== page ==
In the past we’ve had about a 50-65%% attendance rate. Not that I’ve actually calculated the percentage or anything. (Okay, I have. Yes, I have a problem. I’m in a 12 step program for it. I’ve been on step one for about the last twenty years, should I progress I’ll be sure to let you all know.) So, to spare you from the full brunt of my neuroses, I’ll cut to the chase – we went from feeling so sorry for the kid (“Well at least his cousins will be there”) to, “oh, holy heck only three kids can’t make it”… in less the 6 hours. That’s from 2 to 19 out of 22.

Of course it all went splendidly, everyone got along, there were no power struggles, the kids did not think the light switch was the best part of the party room, and every child behaved like the perfect little lady or gentleman their parents are raising them to be. So much so that one masochistic parent, that chose to stick around, offered to go next door to the state liquor store. I put the kibosh on that as I didn’t think arming inebriated children with metal clubs was a good idea. I paused briefly when said parent explained that it was for me not them then I politely declined… it was well before noon.

In the end, PH said it was his best birthday ever. (He’s also said that I’m beautiful and skinny too!)

That’s him at the end of the table.

I L-O-V-E love this little girl! I want to eat cake just like this, just once!

My wonderful husband (PH’s father) either getting ready to sing “Stop… in the name of love” or being caught in a futile attempt to recall order and semblance.

I’m pretty sure he was saying something like, “Put the camera down and help me.” Or else “dinosaur, what dinosaur?”


I never “got” Twitter. I’m sorry, I just know the people I know and they really didn’t twitter uh tweet that much. Enter TweetDeck and queue the angel choir. TweetDeck makes social media fun! I’m not just limited to my wonderful friends! With the “TweetDeck recommends” feature I can find new people (I found my new idol @thepioneerwoman), and also confirmed famous people like @neilhimself.

Oh, and I have a search column for people tweeting about the company I work for (justification for having it open at work?).


Ready, aim….

I’m so not from around here but I accept that and I’m glad that my confusion can be a source of amusement for friends and coworkers.

While on a drive through the scenic countryside, I noticed that a lot of farms had trebuchets on them. I rationalized and fantasized but still couldn’t come up with a good explanation for their presence or prevelence. I finally gave up and figured it was country joke I would never get.

Among my hypothesis’: homestead protection, building projects, or just plain boredom. In my head, pictures of General Custer’s troops launching boulders at bands of indians (totally unPC of me, I know). Another scenario involved bored farm kids, orange gourds and not loving thy neighbor.

I finally got up the nerve to ask my ever-patient husband, “What’s up with the trebuchets?”

“What trebuchet?”

“That trebuchet!” I said, pointing to the large wooden contraption next to the aging barn.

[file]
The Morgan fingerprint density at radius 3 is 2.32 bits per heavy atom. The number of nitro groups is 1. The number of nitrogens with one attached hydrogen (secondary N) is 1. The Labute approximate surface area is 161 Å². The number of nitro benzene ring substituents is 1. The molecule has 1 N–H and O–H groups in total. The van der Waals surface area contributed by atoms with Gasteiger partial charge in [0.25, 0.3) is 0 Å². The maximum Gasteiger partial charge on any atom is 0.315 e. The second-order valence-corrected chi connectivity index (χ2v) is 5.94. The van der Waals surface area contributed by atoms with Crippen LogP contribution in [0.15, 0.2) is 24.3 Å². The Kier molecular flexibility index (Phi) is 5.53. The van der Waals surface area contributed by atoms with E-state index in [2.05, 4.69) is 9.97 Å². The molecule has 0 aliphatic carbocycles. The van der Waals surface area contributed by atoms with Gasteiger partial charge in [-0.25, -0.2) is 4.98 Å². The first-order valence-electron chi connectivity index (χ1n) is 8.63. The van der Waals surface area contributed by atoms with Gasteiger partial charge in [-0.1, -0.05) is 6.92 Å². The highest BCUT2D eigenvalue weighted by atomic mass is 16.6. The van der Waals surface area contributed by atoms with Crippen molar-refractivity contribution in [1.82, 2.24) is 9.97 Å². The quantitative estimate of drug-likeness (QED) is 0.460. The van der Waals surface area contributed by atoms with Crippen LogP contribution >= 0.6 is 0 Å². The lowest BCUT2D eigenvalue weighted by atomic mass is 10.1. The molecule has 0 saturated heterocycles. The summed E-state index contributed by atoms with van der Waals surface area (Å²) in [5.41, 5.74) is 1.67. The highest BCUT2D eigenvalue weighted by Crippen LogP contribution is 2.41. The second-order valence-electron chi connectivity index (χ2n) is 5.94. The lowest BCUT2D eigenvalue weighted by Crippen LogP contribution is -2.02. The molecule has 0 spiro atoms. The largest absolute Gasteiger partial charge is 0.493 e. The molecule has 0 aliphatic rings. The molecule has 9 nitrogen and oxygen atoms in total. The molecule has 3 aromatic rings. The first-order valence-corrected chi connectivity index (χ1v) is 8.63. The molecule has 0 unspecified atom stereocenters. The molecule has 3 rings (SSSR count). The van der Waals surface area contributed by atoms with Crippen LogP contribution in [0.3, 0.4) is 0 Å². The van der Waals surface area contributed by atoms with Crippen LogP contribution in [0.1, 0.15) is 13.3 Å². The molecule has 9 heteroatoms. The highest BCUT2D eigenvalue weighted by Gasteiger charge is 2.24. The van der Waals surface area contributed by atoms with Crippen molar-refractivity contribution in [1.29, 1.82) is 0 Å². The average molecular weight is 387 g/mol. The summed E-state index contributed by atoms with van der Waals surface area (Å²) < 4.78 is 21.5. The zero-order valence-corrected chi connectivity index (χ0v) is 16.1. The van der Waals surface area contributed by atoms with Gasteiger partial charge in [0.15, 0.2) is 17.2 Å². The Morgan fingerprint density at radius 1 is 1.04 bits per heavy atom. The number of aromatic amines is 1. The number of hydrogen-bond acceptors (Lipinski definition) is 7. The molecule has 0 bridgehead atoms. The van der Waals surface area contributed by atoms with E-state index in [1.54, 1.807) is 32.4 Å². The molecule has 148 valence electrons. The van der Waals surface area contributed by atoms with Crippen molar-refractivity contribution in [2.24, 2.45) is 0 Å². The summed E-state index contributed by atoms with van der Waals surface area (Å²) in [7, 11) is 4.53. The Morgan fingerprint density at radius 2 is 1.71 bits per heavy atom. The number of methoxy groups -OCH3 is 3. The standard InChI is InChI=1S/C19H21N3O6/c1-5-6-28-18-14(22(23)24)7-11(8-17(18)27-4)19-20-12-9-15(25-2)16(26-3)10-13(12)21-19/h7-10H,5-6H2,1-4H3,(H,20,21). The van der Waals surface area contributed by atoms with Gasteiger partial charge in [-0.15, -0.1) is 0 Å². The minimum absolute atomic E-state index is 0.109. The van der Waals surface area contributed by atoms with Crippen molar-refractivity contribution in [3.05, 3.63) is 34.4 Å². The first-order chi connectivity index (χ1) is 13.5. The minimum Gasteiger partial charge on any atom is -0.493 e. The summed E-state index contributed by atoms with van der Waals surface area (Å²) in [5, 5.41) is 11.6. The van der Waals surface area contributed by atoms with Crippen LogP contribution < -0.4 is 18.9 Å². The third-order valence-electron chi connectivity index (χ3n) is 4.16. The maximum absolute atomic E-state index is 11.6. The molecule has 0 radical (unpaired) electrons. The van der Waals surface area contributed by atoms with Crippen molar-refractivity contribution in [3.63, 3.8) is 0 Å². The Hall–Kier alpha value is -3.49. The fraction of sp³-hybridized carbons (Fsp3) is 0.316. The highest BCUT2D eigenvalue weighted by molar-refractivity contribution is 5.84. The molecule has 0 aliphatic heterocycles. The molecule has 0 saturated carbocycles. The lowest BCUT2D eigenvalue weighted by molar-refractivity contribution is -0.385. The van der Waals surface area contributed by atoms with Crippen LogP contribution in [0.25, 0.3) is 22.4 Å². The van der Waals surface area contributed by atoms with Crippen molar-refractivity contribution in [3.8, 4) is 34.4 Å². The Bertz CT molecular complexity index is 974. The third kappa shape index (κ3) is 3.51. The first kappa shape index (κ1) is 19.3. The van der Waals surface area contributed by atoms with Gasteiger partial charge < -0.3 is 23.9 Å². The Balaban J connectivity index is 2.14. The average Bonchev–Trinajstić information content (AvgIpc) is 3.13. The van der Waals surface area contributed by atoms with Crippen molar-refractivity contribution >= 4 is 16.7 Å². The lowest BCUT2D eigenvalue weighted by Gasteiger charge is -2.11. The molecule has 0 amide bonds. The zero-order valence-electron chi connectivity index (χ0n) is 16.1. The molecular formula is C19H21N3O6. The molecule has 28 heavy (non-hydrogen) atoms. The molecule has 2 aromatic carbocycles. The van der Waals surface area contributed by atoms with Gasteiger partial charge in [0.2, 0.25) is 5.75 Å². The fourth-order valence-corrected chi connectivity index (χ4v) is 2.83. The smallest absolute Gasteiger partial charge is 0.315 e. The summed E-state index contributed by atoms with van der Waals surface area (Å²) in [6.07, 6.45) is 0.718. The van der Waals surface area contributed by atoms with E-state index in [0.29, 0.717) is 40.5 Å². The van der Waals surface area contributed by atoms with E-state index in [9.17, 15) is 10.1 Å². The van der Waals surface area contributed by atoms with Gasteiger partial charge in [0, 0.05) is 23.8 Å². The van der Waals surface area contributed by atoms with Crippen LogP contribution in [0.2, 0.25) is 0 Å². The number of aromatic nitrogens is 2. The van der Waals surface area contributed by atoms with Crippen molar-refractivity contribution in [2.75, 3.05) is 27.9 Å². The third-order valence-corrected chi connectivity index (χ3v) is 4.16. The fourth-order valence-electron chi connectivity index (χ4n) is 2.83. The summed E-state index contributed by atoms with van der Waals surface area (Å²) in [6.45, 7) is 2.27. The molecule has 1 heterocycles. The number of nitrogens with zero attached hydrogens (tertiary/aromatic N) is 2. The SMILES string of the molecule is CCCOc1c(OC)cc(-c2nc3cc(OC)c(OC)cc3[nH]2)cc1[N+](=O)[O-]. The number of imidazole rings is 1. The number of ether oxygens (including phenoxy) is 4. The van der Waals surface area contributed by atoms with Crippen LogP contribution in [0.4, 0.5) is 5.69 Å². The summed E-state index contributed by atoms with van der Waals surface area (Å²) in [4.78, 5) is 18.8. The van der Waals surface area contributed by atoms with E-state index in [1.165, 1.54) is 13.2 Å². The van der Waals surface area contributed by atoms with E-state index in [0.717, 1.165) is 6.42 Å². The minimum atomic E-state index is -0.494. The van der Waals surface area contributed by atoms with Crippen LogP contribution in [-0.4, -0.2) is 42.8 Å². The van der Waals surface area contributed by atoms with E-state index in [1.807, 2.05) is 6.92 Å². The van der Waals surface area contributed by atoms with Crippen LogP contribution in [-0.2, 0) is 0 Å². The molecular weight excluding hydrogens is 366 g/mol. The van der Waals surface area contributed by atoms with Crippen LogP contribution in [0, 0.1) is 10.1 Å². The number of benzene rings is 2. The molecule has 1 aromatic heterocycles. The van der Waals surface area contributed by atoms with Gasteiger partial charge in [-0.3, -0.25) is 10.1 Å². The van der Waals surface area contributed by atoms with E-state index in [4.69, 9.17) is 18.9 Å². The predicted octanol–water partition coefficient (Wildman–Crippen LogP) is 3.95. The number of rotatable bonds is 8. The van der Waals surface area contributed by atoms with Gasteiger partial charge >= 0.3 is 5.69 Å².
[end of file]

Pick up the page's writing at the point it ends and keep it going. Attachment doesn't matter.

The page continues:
After he stopped laughing and started driving again he replied, “Oh, you mean the hay bale mover?”

Crap, wrong again!

Honesty or Good Training?

PH returned from school the other day and greeted me with, “Hello, O beautiful one.” Immediately suspicious I waited for the, “I want…” or “Can I have…” When it didn’t come I just said “Thank you for the complement, how was school…”

A Place For Our Stuff

A few months ago my husband and I were discussing how we needed to go to one of our rental properties because the tenants had moved out and left behind some stuff. PH kept interrupting asking, “Are you talking about our old house?” and “What’s at that house?” His dad explained that we’ve never lived in that house that we own it and rent it to other people and those people left stuff there. He thought about it for a few seconds then asked his dad, “Is that where you and iMom keep your toys?”

PHd is very impressed that PH thinks we have so many toys that we need a whole separate house to keep them in. I’m a little sad that he thinks we’re hiding them from him.

Car Parts

Pulling into the driveway the other day, I noticed that the bumper that my neighbor’s son had pulled of his car and deposited on the side of the house, was still there after a week. I said to my husband, “Look he (neighbor’s kid) still has that friggin’ bumper laying there.” To which Peanut Head replied, “Friggin’ bumper, what’s a friggin’ bumper?” – Oops, oh well, it could have been worse!

Mind Reading 101

One of the more entertaining aspects of watching a child grow is seeing how he takes information from the big world around him and integrates it into his own little world. In Peanut Head’s case it isn’t always a smooth transition. Last night at dinner he was regaling us with a tale of his current favorite subject – dinosaurs, when he just stopped talking. His dad and I stared at him intently, waiting for him to continue. The next words out of his mouth were, “Wow, I just read my mind.”

It has been so hard not to spit food across the table lately.